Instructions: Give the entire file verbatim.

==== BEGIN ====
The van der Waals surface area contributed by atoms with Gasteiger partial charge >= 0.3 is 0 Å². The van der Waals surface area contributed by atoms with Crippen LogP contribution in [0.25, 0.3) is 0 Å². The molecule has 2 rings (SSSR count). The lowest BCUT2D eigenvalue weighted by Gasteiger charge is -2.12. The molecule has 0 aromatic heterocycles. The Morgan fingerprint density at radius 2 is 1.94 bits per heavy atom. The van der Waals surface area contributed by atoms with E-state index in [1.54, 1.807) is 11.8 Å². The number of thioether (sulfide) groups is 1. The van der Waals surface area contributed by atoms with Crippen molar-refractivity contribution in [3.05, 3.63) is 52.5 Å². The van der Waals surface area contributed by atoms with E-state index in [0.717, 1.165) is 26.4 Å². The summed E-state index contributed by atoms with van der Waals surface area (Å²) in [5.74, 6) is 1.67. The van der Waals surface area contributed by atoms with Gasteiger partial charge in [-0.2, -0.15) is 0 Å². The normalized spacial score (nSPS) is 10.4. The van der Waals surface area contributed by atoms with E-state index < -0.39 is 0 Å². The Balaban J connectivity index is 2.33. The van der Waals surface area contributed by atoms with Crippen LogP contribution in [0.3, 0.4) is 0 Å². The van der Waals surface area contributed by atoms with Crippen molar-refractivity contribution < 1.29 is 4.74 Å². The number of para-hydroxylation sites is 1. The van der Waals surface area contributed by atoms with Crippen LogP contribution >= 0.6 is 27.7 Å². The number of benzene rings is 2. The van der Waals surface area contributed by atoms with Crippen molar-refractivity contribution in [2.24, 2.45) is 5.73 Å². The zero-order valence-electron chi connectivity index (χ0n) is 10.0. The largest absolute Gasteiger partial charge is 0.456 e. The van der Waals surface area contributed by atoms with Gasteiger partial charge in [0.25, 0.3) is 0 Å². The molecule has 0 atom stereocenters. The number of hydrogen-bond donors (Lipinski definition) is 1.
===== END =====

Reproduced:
The van der Waals surface area contributed by atoms with Gasteiger partial charge >= 0.3 is 0 Å². The van der Waals surface area contributed by atoms with Crippen LogP contribution in [0.25, 0.3) is 0 Å². The molecule has 2 rings (SSSR count). The lowest BCUT2D eigenvalue weighted by Gasteiger charge is -2.12. The molecule has 0 aromatic heterocycles. The Morgan fingerprint density at radius 2 is 1.94 bits per heavy atom. The van der Waals surface area contributed by atoms with E-state index in [1.54, 1.807) is 11.8 Å². The number of thioether (sulfide) groups is 1. The van der Waals surface area contributed by atoms with Crippen molar-refractivity contribution in [3.05, 3.63) is 52.5 Å². The van der Waals surface area contributed by atoms with E-state index in [0.717, 1.165) is 26.4 Å². The summed E-state index contributed by atoms with van der Waals surface area (Å²) in [5.74, 6) is 1.67. The van der Waals surface area contributed by atoms with Gasteiger partial charge in [-0.2, -0.15) is 0 Å². The normalized spacial score (nSPS) is 10.4. The van der Waals surface area contributed by atoms with E-state index < -0.39 is 0 Å². The Balaban J connectivity index is 2.33. The van der Waals surface area contributed by atoms with Crippen LogP contribution in [0.3, 0.4) is 0 Å². The van der Waals surface area contributed by atoms with Crippen molar-refractivity contribution < 1.29 is 4.74 Å². The number of para-hydroxylation sites is 1. The van der Waals surface area contributed by atoms with Crippen LogP contribution >= 0.6 is 27.7 Å². The number of benzene rings is 2. The van der Waals surface area contributed by atoms with Crippen molar-refractivity contribution in [2.24, 2.45) is 5.73 Å². The zero-order valence-electron chi connectivity index (χ0n) is 10.0. The largest absolute Gasteiger partial charge is 0.456 e. The van der Waals surface area contributed by atoms with Gasteiger partial charge in [0.25, 0.3) is 0 Å². The molecule has 0 atom stereocenters. The number of hydrogen-bond donors (Lipinski definition) is 1.